The thing I’ve discovered about writing a novel like A Habit of Hiding is that its presence is always with me. Even when I’m not writing their stories, I’m thinking about my characters. They progress through joy, pain and growth, just like I do. And in the process, we all get close. Because I care about them so much, I want them know they’re always with me, and I haven’t abandoned them. So I wrote my characters this letter.
Dear Helen, Char, Mick, Jillie, Jack, Dave, Fiona, Spence and even Ray,
Just because you haven’t heard from me today doesn’t mean I’m not thinking about you and what you’re all hiding from in that lonely place you call home.
In fact, I think about you all the time—your trials, your challenges, your happiness and what will help you succeed. You are in my blood like holy wine, as one of my favorite songwriters famously said, and in my head like a melody I can’t forget.
Last night, in that loneliest of moments just before sleep came for my consciousness, I was warmed by imagining how you fell for Ray, Charlene. You were so naive and too young, and I worried for you when you met that tall drink of water with the winning smile, his black cowboy hat tucked low over his right eye and a flask outlined in the back pocket of his work jeans. I could see that he was too old and even a bit too dangerous for a small town teen like you, but I understood the sweetness you felt when he swept you out of your boots and into the back of his pickup with just a country song, a two-step and a wink. You were aching for something to lift you from that tired trailerpark of a town you came from, anything at all, and he stepped on to your dance floor. Now I ache for the troubles that lie ahead for you.
I’m thinking about you and Jack, too, Char, just so you know there’ll be better times to come. When I was driving yesterday, my mind was on you and Jillie and how you’ll handle motherhood again this second time, now that you’ve lived the heartaches you’ve lived, and I hope you’ll be braced by the strength of the characters who love you, too, oh yes they do. Don’t ever doubt it. Not just Jack, but Helen, Fiona, Spence and even Mick. You’ll just need to feel worthy of their love, as Jack will tell you. Just that. Hard for you to, though, I know.
And dear Helen, you are a work in progress and I never doubt you’re going to rise up to field whatever is thrown your way in that provincial little prairie town you’re entrenched in. Your doubts surface readily, but your heart is good, and the universe has sent you a gift to help melt away the guilt that’s gripped you like candlewax dripping on to its holder. While I was getting a massage last night, my thoughts turned to you and Dave and how much you deserve the sweet relationship you’ll have with him. If only you can confront your buried past, and confront those whose vitriol and dishonesty get in your way now. I don’t worry about you, though, given the strength and good sense of your character, the way I do about little Jillie and her big brother Mick.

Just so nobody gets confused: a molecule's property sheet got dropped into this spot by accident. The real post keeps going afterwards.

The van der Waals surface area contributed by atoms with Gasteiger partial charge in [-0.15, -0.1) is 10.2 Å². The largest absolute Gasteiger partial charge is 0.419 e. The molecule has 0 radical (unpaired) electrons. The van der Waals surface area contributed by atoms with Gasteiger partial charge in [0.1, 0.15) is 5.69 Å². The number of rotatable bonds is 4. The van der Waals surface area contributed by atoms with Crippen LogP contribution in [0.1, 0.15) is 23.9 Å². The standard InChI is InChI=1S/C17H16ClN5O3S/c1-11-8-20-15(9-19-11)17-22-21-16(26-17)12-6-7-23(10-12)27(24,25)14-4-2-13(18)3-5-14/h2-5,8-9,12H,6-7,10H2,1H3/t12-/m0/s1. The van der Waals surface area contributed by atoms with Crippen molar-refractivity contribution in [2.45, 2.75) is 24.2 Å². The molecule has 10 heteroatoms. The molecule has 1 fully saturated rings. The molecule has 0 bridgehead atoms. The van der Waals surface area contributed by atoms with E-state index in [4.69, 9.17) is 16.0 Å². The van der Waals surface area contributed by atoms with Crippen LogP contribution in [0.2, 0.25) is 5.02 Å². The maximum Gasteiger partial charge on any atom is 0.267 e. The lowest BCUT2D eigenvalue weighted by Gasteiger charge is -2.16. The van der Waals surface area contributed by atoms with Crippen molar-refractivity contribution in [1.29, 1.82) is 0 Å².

Those kids have had the toughness of their parents’ lives passed on to them, like any generation will do to its next; I’m sorry for Jillie and Mick that the worst of it clings to them, and not the better parts. The best thing I can do for you two is to buoy you with the love of the characters around you whose hearts are as good as their intentions. You two make everything possible for my story, and no matter how things work out for you, I’m grateful and I’m doing my best by you. Sweet dreams to you, little Jillie, and please try to have them too, Mick.
Fiona, Spence, and the rest of you—I drank a glass of wine yesterday, and thought about the novel you’re a part of. I hope you realize I enjoy your company enormously, and know you are the kind that remain steady and strong no matter what. Fiona, you and Spence are such a great couple; I like to imagine I’m sitting at your oilcloth-covered kitchen table, listening to Spence’s tall tales and licking my fingers to get the last tastes of your fried chicken, while Goldie waits patiently for charity next to my chair. Maybe Char will come through the screen door, laughing and followed by the scampering wet feet of Jillie and Mick, happy but shivering and not yet dried off from a swim; and from outside in the motel parking lot, Jack will whistle for Goldie to ride shotgun in his truck into town. I’ll suggest that Helen and Dave might enjoy your fried chicken, Fiona, and you’ll dial the telephone pronto to ask them over for supper, leaving your flour prints on its black receiver when you hang up, aiming your widest grin my way.
I’m smiling with all of you, ready to get back to your story, my dear characters, to see what happens next. Thanks for being in my life. Never doubt me; I’m always by your side, and I’m gonna miss you when you’re gone.
Until we meet again,
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